Federal Deposit Insurance Corp. Chairman Jelena McWilliams on Tuesday fought off an effort by Democratic board members at the bank regulator to circumvent her power, but the battle is not over.
A disagreement over who controls the FDIC’s agenda flared after the Democrats who make up the majority of the board voted to solicit public feedback on potential changes to the agency’s bank merger approval process.
Bank mergers are a crucial issue among progressives such as Sen. Elizabeth Warren (D-Mass.), and the attempt by the board Democrats to push through a review of the process has sparked a rare and remarkable public showdown at the 88-year-old regulator, which insures trillions of dollars in deposits at the nation’s banks.
At a board meeting that was livestreamed, McWilliams rejected a bid by Consumer Financial Protection Bureau Director Rohit Chopra — an FDIC board member and Warren ally — to add a record of the vote on bank merger approvals to the FDIC’s official minutes.
“The legal division has previously determined and the general counsel communicated to all board members that these actions did not constitute a valid circulation of a notational vote, and therefore the document cannot be added to the minutes,” McWilliams said. FDIC staff has not moved to make the document official.
Chopra was supported in his motion by another FDIC board director, Martin Gruenberg, who has been on the board since 2005 and served as its chair under President Barack Obama.
At issue is whether a majority of the board can put items up for a vote without the consent of the chair — a matter that will loom large at the agency, with progressive activists and lawmakers pressing bank regulators to also take action on other sweeping concerns such as climate finance and lending discrimination. Republicans, including Sen. Pat Toomey of Pennsylvania, have pushed back hard at that pressure.
A CFPB official suggested that the FDIC’s board members are prepared to pursue other remedies on the bank merger issue — which could potentially include a lawsuit.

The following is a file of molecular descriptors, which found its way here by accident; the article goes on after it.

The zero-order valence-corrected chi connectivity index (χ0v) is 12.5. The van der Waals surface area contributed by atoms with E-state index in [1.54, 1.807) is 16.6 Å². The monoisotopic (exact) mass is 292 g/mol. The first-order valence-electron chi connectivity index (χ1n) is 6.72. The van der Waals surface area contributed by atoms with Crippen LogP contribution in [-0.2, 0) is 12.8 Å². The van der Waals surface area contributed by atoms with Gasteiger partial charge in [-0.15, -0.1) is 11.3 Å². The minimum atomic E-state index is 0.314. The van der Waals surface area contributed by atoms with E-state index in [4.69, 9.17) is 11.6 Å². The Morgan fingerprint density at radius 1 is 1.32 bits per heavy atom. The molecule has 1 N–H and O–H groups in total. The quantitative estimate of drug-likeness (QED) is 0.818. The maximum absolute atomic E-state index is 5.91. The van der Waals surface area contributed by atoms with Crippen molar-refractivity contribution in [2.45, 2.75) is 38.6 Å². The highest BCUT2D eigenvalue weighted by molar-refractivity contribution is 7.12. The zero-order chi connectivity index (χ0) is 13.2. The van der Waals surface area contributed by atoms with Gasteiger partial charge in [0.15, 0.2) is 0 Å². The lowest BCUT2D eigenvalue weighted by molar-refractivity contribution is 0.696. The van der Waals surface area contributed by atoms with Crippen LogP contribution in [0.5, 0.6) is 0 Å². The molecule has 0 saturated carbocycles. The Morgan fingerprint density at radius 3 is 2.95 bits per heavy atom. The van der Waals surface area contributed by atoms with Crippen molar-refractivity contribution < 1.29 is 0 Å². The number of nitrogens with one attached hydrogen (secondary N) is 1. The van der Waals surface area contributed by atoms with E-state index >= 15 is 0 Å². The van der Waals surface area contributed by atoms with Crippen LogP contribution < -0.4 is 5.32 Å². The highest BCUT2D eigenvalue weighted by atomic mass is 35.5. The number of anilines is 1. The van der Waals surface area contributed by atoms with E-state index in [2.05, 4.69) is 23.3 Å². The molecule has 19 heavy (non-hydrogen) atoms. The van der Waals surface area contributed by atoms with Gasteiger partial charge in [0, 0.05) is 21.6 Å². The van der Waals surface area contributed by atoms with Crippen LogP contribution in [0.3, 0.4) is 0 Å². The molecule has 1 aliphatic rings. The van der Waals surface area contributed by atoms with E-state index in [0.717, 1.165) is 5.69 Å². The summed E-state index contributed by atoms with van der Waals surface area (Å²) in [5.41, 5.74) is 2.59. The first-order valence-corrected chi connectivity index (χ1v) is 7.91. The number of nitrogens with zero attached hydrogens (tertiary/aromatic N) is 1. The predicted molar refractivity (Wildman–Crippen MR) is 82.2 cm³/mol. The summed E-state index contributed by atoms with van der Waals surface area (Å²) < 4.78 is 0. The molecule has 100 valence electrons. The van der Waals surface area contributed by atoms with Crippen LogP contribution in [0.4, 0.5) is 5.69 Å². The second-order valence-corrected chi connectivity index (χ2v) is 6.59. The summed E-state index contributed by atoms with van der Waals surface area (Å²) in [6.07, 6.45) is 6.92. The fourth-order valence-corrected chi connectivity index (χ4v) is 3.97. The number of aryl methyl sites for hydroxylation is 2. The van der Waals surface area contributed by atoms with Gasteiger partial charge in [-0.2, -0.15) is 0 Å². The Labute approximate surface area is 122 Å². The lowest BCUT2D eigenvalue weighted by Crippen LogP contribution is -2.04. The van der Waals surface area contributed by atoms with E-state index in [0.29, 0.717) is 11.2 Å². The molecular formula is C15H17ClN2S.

Chopra in a statement after the board meeting called the FDIC general counsel’s stance on this matter “unusual and legally dubious.”
“We must resolve this matter immediately,” he said. “Absent a return to legal reality and constructive engagement, board members will need to take further steps to exercise independence from management and to ensure sound governance of the Federal Deposit Insurance Corp.”
But it’s unclear what steps might ultimately be feasible. Acting Comptroller of the Currency Michael Hsu, who also sits on the board, has given his support to the substance of the efforts by his fellow Democrats but signaled queasiness about the way the process has played out.
In his first formal statement since the fight broke into public view on Thursday, Hsu said he agreed that the FDIC’s bank merger guidelines are “ripe for review” and acknowledged that he voted in favor of the request for comment.
He said he cares deeply about the financial stability considerations that play into the decision of whether to allow further bank consolidation, “given large bank merger trends and my experience in the 2008 financial crisis with too-big-to-fail firms.”
“However, I am concerned that legal or procedural quicksand may ultimately limit our ability to act on this issue in a timely manner,” he added. “I believe the views of the majority of the FDIC Board members should influence the Agency’s agenda and actions. As a Director on the FDIC Board, I will continue to consider each issue on its merits.”